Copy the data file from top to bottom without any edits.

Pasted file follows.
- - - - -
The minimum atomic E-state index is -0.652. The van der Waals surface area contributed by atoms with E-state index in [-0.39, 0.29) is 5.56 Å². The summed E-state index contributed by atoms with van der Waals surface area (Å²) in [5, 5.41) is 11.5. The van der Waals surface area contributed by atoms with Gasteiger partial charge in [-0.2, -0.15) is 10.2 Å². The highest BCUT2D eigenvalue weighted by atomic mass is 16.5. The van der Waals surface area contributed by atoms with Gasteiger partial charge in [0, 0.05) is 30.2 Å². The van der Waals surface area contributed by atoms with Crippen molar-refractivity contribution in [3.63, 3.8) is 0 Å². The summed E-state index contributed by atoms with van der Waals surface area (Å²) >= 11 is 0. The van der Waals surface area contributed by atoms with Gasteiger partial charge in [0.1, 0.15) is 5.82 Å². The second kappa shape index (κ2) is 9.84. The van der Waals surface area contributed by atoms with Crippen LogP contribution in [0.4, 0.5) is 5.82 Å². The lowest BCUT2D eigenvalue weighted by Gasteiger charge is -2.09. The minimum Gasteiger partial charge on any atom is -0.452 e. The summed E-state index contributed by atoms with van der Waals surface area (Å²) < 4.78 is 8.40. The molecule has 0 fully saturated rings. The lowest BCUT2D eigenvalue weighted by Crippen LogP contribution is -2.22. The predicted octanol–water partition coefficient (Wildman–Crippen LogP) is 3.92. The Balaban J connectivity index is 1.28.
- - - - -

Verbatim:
The minimum atomic E-state index is -0.652. The van der Waals surface area contributed by atoms with E-state index in [-0.39, 0.29) is 5.56 Å². The summed E-state index contributed by atoms with van der Waals surface area (Å²) in [5, 5.41) is 11.5. The van der Waals surface area contributed by atoms with Gasteiger partial charge in [-0.2, -0.15) is 10.2 Å². The highest BCUT2D eigenvalue weighted by atomic mass is 16.5. The van der Waals surface area contributed by atoms with Gasteiger partial charge in [0, 0.05) is 30.2 Å². The van der Waals surface area contributed by atoms with Crippen molar-refractivity contribution in [3.63, 3.8) is 0 Å². The summed E-state index contributed by atoms with van der Waals surface area (Å²) >= 11 is 0. The van der Waals surface area contributed by atoms with Gasteiger partial charge in [0.1, 0.15) is 5.82 Å². The second kappa shape index (κ2) is 9.84. The van der Waals surface area contributed by atoms with Crippen LogP contribution in [0.4, 0.5) is 5.82 Å². The lowest BCUT2D eigenvalue weighted by Gasteiger charge is -2.09. The minimum Gasteiger partial charge on any atom is -0.452 e. The summed E-state index contributed by atoms with van der Waals surface area (Å²) < 4.78 is 8.40. The molecule has 0 fully saturated rings. The lowest BCUT2D eigenvalue weighted by Crippen LogP contribution is -2.22. The predicted octanol–water partition coefficient (Wildman–Crippen LogP) is 3.92. The Balaban J connectivity index is 1.28.